For each position of each contig and each individual, genotypes were called using the method introduced by Tsagkogeorga et al. [17] (M1 model), specifically designed to handle transcriptome-based NGS data, and implemented in the home-made program reads2snps. Briefly, this method first estimates the error rate (assumed to be shared across positions) in the maximum likelihood framework, then calculates the posterior probability of each of the 16 possible genotypes knowing the error rate, assuming Hardy-Weinberg equilibrium. When one genotype, either homozygous or heterozygous, had a posterior probability above 0.95, it was validated. Otherwise, the genotype was coded as missing data. In contrast with “variant calling” approaches (in which a homozygote is called in case of insufficient power to detect a heterozygote), no coverage-associated bias in heterozygosity prediction is expected with this method. Positions in which no more than 10 reads were available for a specific individual were also considered as missing. Prior to SNP/genotype calling, potential PCR duplicates were removed by collapsing sets of identical reads into a single read.

Paralogous gene copies are a potential source of spurious SNPs: if two distinct genes were merged in a single contig at the assembly step, then between-copy variations might be mistaken for heterozygosity. To cope with this problem, the detected SNPs were filtered for potential paralogy thanks to a newly-developed likelihood ratio test. Briefly, for a given SNP, the probability of the observed data (read counts for A, C, G and T in every individual) was calculated under the one-locus model used for SNP calling [17], on one hand, and under a two-locus model, on the other hand. The two-locus model assumes that two paralogous loci contribute reads to this SNP, with locus 1 contributing a proportion p of the reads. The two-locus model predicts an excess of heterozygotes (assuming that every individual carries and expresses the two loci), and correlated read count asymmetry across individuals (assuming that the relative contribution p of locus 1 is constant among individuals). SNPs were validated when the two-locus model did not significantly improve the fit, as compared to the one-locus model. In this test, potential departure from the 50%/50% expectation for read counts in heterozygotes was taken into account by assuming a Dirichlet-multinomial distribution of read counts, instead of a standard multinomial. Such an overdispersion of read counts is expected in case of allele-specific expression bias [83], and because of the stochasticity of allele amplification during library preparation [84][85]. Details of the method and simulations are provided in Text S1. The reads2snps SNP-caller and paralogue filter can be downloaded from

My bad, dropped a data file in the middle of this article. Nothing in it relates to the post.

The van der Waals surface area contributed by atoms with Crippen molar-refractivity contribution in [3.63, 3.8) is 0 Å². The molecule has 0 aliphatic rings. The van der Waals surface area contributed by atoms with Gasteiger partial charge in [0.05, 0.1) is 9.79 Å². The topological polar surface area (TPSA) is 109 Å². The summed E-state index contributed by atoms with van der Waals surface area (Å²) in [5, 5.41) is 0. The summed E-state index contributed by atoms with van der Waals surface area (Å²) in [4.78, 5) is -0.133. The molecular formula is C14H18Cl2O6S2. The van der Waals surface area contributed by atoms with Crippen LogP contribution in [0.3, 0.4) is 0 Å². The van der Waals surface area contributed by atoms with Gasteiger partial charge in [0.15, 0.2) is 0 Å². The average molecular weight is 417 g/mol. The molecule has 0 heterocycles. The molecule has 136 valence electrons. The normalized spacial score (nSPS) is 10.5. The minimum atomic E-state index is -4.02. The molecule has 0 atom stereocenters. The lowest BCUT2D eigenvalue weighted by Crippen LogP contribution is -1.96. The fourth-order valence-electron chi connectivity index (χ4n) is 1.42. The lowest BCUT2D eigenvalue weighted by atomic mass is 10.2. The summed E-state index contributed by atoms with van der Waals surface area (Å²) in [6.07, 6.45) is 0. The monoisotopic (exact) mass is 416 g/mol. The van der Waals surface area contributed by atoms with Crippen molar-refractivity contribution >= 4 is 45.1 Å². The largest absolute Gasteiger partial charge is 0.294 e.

Outgroup sequences were added to these alignments, when available. To achieve this aim, Illumina reads from the outgroup species were assembled using Abyss and Cap3, following method B in reference [42], and ORF were predicted as above. Orthologous pairs of coding sequences from the focal and the outgroup species were identified using reciprocal best BLAST hit, a hit being considered as valid when alignment length was above 130 bp, sequence similarity above 80%, and e-value below e−50. Outgroup sequences were added to within-focal species alignments using a profile-alignment version of MACSE [86], a program dedicated to the alignment of coding sequences and the detection of frameshifts. Contigs were only retained if no frameshift was identified by MACSE, and if the predicted ORF in the focal species was longer than 100 codons.